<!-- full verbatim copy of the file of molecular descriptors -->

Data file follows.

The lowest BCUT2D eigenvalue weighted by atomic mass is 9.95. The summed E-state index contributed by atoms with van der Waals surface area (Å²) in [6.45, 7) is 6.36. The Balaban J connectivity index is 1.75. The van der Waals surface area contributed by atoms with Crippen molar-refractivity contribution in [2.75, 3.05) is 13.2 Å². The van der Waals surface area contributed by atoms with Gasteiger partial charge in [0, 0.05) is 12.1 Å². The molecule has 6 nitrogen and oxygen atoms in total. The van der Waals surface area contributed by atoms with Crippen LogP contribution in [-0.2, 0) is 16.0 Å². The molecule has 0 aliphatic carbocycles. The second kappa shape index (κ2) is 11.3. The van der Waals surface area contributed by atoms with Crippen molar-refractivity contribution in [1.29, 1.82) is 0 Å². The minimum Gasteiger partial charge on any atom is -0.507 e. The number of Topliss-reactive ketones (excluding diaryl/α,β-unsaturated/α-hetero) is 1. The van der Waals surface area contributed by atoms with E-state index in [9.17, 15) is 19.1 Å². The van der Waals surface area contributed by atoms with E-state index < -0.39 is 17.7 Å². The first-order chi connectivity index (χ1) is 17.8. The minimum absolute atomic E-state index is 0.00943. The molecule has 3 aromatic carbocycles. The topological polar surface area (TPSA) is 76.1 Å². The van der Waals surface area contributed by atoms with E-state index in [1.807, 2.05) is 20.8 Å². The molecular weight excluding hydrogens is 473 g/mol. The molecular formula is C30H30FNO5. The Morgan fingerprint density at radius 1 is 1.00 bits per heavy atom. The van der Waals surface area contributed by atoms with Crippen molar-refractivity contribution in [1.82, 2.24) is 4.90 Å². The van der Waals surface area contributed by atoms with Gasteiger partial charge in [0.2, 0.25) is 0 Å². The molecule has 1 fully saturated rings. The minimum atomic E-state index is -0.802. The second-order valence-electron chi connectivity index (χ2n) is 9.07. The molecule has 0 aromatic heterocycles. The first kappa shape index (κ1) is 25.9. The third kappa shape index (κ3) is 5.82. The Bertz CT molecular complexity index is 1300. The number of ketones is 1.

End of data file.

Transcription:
The lowest BCUT2D eigenvalue weighted by atomic mass is 9.95. The summed E-state index contributed by atoms with van der Waals surface area (Å²) in [6.45, 7) is 6.36. The Balaban J connectivity index is 1.75. The van der Waals surface area contributed by atoms with Crippen molar-refractivity contribution in [2.75, 3.05) is 13.2 Å². The van der Waals surface area contributed by atoms with Gasteiger partial charge in [0, 0.05) is 12.1 Å². The molecule has 6 nitrogen and oxygen atoms in total. The van der Waals surface area contributed by atoms with Crippen LogP contribution in [-0.2, 0) is 16.0 Å². The molecule has 0 aliphatic carbocycles. The second kappa shape index (κ2) is 11.3. The van der Waals surface area contributed by atoms with Crippen molar-refractivity contribution in [1.29, 1.82) is 0 Å². The minimum Gasteiger partial charge on any atom is -0.507 e. The number of Topliss-reactive ketones (excluding diaryl/α,β-unsaturated/α-hetero) is 1. The van der Waals surface area contributed by atoms with E-state index in [9.17, 15) is 19.1 Å². The van der Waals surface area contributed by atoms with E-state index < -0.39 is 17.7 Å². The first-order chi connectivity index (χ1) is 17.8. The minimum absolute atomic E-state index is 0.00943. The molecule has 3 aromatic carbocycles. The topological polar surface area (TPSA) is 76.1 Å². The van der Waals surface area contributed by atoms with E-state index in [1.807, 2.05) is 20.8 Å². The molecular weight excluding hydrogens is 473 g/mol. The molecular formula is C30H30FNO5. The Morgan fingerprint density at radius 1 is 1.00 bits per heavy atom. The van der Waals surface area contributed by atoms with Crippen molar-refractivity contribution in [1.82, 2.24) is 4.90 Å². The van der Waals surface area contributed by atoms with Gasteiger partial charge in [0.2, 0.25) is 0 Å². The molecule has 1 fully saturated rings. The minimum atomic E-state index is -0.802. The second-order valence-electron chi connectivity index (χ2n) is 9.07. The molecule has 0 aromatic heterocycles. The first kappa shape index (κ1) is 25.9. The third kappa shape index (κ3) is 5.82. The Bertz CT molecular complexity index is 1300. The number of ketones is 1.